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Week 7 - 14th May 2006

On 17th May, Fidge - our Blue Tit hen - had been incubating the eggs for 14 days and the first chicks started to hatch an hour or so after midday and are continued to hatch into the evening. At the end of the day, however, there were still 3 eggs.

The following day, there were only two eggs visible at 6AM, so a chick had hatched from one of the remaining eggs earlier that morning. Another chick hatched later in the morning, but the last remaining egg was still there at 11PM that night.

The next morning, the egg had vanished but we have yet to count 10 chicks - among the tangle of bodies we can usually manage a total of 8 or 9! There could be 10 chicks, but it is possible that the egg has either been pushed into the nest material or the chick hatched during the night and died shortly afterwards, at which point the parents would remove the corpse.

As a chick hatched, Fidge stood over it and helped the chick out of its eggshell. Once fully hatched, Fidge either ate the eggshell - to replenish the calcium her body has lost during egg production - or removed the eggshell from the nest, flying some distance away from the nest box.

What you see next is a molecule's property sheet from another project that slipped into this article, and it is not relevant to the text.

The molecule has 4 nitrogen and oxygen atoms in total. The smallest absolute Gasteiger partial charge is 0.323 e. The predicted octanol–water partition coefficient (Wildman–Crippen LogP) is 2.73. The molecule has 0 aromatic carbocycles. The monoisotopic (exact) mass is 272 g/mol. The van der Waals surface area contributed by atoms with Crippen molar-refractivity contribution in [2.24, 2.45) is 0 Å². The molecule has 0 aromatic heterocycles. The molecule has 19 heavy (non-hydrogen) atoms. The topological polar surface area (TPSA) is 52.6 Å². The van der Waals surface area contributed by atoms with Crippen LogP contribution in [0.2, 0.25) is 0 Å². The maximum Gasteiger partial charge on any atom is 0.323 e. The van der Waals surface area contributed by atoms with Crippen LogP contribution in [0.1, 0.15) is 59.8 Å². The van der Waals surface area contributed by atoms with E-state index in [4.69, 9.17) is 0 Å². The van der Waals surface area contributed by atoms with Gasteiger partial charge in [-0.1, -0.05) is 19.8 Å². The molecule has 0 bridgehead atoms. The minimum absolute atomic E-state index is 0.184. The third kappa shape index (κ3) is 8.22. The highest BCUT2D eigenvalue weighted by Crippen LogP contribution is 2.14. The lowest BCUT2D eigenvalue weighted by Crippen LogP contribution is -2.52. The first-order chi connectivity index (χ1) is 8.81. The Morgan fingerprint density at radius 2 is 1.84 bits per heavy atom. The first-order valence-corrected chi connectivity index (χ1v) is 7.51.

During the first couple of days, Fidge was brooding the chicks and incubating the remaining eggs a lot of the time. Occasionally, she left the nest for some food, but this was worrying because she returned sodden with the cold, persistent rain and this could have chilled the chicks. Fudge is continually entering the box whereupon he stands beside her on the nest rim and passes her a caterpillar or two. In turn, she feeds the chicks, though occasionally both parents feed the chicks.

By the third day (19th May), Fidge would brood the chicks on and off through the day, but more so in the cooler mornings. The rate at which the chicks are growing is amazing - compare the photographs of the 17th May and 19th May! The chicks are starting to hold their heads up more as there neck muscle develop, but much of the time they form an untidy scrum in the nest cup.

When one of the parents enters the nest box, they utter a short call and several gapes open, begging for the morsel of food. Usually, after being fed, the chicks will raise their rear end and eject faeces. The chicks' faeces are wrapped in a gelatinous coating for easier removal and conveyance by the parents. The female will sometimes eat the faeces, which still contain quite a lot of nourishment.

Late on the 4th day (20th May), the 10th chick was finally spotted - quite a bit smaller than the rest, but a feisty little chap that I'm sure will survive.

17th May - Fidge Eats An Eggshell
17th May - Fidge Eats An Eggshell
17th May - Fudge Passes Food To Fidge
17th May - Fudge Passes Food To Fidge
17th May - 6 or 7 Chicks, Two Gapes Showing
17th May - 6 Chicks, Two Gapes Showing
Both Parents Feeding Their Young
17th May - Both Parents Feeding Their Young
18th May - 2 Eggs Remaining
18th May - 2 Eggs Remaining
18th May - 1 Egg Remaining
18th May - 1 Egg Remaining
19th May - At Least 9 Chicks
19th May - At Least 9 Chicks
19th May - Feeding Time
19th May - Feeding Time
20th May - 10 Chicks
20th May - 10 Chicks
20th May - Chick Defaecating
20th May - Chick Defecating (bottom of photo)

 


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